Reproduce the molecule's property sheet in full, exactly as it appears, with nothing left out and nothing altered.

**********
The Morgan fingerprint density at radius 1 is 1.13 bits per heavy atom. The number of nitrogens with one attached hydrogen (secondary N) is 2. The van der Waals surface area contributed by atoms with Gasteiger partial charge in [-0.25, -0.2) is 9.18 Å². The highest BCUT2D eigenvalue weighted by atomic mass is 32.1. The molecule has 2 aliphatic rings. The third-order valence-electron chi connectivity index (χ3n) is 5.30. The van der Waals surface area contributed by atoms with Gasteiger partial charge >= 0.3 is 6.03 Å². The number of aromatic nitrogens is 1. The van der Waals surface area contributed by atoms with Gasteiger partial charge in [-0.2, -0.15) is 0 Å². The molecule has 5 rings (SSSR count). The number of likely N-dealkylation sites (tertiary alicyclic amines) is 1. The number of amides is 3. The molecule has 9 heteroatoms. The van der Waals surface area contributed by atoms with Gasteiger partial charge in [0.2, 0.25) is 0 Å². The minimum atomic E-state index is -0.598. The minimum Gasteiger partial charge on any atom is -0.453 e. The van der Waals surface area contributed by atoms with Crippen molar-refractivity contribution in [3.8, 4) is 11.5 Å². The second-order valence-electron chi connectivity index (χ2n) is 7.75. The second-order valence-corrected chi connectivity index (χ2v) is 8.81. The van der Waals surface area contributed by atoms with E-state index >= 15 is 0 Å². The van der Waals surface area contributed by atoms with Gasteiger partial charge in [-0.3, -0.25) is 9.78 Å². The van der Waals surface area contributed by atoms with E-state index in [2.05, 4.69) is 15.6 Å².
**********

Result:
The Morgan fingerprint density at radius 1 is 1.13 bits per heavy atom. The number of nitrogens with one attached hydrogen (secondary N) is 2. The van der Waals surface area contributed by atoms with Gasteiger partial charge in [-0.25, -0.2) is 9.18 Å². The highest BCUT2D eigenvalue weighted by atomic mass is 32.1. The molecule has 2 aliphatic rings. The third-order valence-electron chi connectivity index (χ3n) is 5.30. The van der Waals surface area contributed by atoms with Gasteiger partial charge >= 0.3 is 6.03 Å². The number of aromatic nitrogens is 1. The van der Waals surface area contributed by atoms with Gasteiger partial charge in [-0.2, -0.15) is 0 Å². The molecule has 5 rings (SSSR count). The number of likely N-dealkylation sites (tertiary alicyclic amines) is 1. The number of amides is 3. The molecule has 9 heteroatoms. The van der Waals surface area contributed by atoms with Gasteiger partial charge in [0.2, 0.25) is 0 Å². The minimum atomic E-state index is -0.598. The minimum Gasteiger partial charge on any atom is -0.453 e. The van der Waals surface area contributed by atoms with Crippen molar-refractivity contribution in [3.8, 4) is 11.5 Å². The second-order valence-electron chi connectivity index (χ2n) is 7.75. The second-order valence-corrected chi connectivity index (χ2v) is 8.81. The van der Waals surface area contributed by atoms with E-state index >= 15 is 0 Å². The van der Waals surface area contributed by atoms with Gasteiger partial charge in [-0.3, -0.25) is 9.78 Å². The van der Waals surface area contributed by atoms with E-state index in [2.05, 4.69) is 15.6 Å².